Residency Requirement, Philosophy, and Mission

Residency Requirement

A hallmark of a College of Idaho education is the residential campus experience. Freshmen make life-long friendships, connect with classmates, and explore autonomy and healthy decision-making in our residence halls. Sophomores enjoy convenient access to classes, academic, and social supports and take part in a truly representative governing system as they form their own policies. Our upperclass students discover the thrill of creating a living space that is uniquely theirs in our apartments, or the sense of pride and accountability inherent in paying utilities on their own and managing a group of roommates in our rental houses. In addition, our upperclass students mentor and provide leadership modeling to younger students, as well as carry on the campus traditions that make our community dynamic and unique. These residential experiences are a part of our identity as a residential campus, and they lay the foundation for a truly transformative college experience. For these reasons, as well as others, the College requires that all students who are under 21 as of September 1st, who are unmarried or without a long-term partner, and who do not have dependent children, live in campus housing for six semesters (typically three years).

Students may petition to be exempted from this requirement. Non-Academic Petitions are found on the Forms  page of the Residential Life website.



The Office of Residence Life strives to provide a living environment that enhances learning and personal development.  Residence Hall staff members are educators who seek to create a community where students mature personally and academically. 

Living in a residence hall offers opportunities for involvement in campus activities, access to academic support, personal growth, leadership development, life skills, interaction with campus leaders, independence and fun.

Research shows that students who live on campus tend to do better academically, are more involved in campus activities, and remain in school at higher rates than commuter students.  The average GPA for a first-year student that began studies during the Fall 2009 semester at The College of Idaho was two tenths of a point higher than the GPA of a first-year student living off campus.  This persisted through the spring semester, with the average GPA of the first-year student rising an additional half point on the 4.0 scale.  

The residence hall experience is intended to complement the academic experience, help students become integrated members of the campus community, and facilitate their overall growth and development.  Additionally, a robust and diverse residential community equates to a vibrant and thriving college campus.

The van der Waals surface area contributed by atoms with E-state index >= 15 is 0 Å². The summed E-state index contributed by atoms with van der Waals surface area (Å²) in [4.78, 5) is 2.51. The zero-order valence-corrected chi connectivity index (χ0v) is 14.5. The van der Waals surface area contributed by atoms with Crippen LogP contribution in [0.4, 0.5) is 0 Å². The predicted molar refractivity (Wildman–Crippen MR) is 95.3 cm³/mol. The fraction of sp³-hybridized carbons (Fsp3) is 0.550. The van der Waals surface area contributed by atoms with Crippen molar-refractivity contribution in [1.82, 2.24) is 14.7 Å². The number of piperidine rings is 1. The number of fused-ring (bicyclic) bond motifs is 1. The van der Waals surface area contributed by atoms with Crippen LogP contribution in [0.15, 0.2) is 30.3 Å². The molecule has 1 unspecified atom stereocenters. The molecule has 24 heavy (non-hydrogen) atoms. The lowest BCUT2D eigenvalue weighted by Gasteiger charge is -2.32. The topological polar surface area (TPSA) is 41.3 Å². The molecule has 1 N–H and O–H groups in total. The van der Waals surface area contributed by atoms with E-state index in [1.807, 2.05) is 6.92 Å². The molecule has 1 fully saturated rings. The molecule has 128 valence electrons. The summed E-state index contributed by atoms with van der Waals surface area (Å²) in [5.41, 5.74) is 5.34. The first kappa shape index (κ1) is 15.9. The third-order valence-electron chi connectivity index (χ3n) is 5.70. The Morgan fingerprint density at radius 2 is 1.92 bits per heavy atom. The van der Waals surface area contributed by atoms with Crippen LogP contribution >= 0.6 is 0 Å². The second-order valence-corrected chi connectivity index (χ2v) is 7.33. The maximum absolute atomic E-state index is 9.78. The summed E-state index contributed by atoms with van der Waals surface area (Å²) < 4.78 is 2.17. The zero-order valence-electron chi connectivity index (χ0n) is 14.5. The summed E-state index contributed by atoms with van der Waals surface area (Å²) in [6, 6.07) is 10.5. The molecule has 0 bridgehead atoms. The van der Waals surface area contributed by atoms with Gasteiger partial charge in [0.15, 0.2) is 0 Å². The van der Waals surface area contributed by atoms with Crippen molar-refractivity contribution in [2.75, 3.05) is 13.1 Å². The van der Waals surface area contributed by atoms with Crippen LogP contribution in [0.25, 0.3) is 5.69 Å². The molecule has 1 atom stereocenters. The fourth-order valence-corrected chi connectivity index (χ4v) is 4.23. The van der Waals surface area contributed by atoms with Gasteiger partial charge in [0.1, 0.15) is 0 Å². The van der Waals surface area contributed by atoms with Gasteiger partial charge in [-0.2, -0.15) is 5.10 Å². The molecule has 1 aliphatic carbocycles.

The Office of Residence Life believes the time a student spends in the residence hall with peers living and learning together is equally as influential on the student’s learning experience as knowledge gained in the classroom environment.  A recent article in The Journal of College and University Student Housing suggests learning that occurs within the walls of a residence hall is active and caters to the student’s need to listen, read, think, study and write while at the same time allow for her to feel, worry, care, hope and develop other emotions (Riker & Decoster 81).  The Office of Residence Life considers the student’s whole wellness when providing a safe and healthy place to live and frequently partners with other Student Life offices and local community leaders to bring resources to our residence halls. The connection that forms between a pair of roommates, a floor or wing, and that eventually extends to a building community, is centered on academic and personal support for the individual, safety, and harboring the interpersonal relationships that enrich the learning environment. 

Residents living in our halls have access to 24-hour support services, provided by professional staff members and students trained as Resident Assistants or First Year Mentors.  As community builders, student leaders create opportunities for their residents through planned activities and programs.  Leadership, teamwork, cohesiveness and a sense of identity, all characteristics of a strong residence hall community (Pascarella &  Terenzini, 1991) are the outcomes of student-led programming initiatives.  These student centered activities are intentional and purposeful, engaging residents in discussion or in an active role that connects them to classroom subject matter, current local and global events, or to one another,  thereby further strengthening the academic and social community of The College of Idaho. 


The Office of Residence Life is committed to providing a safe and supportive residential and community experience that challenges students to cultivate:

  • Life skills
  • Responsibility to themselves and their community
  • Identity development and formation
  • Ethical leadership skills

We accomplish this through intentional and developmentally appropriate programming and student interaction.  We also accomplish this through an educational conduct program which holds students accountable for their actions.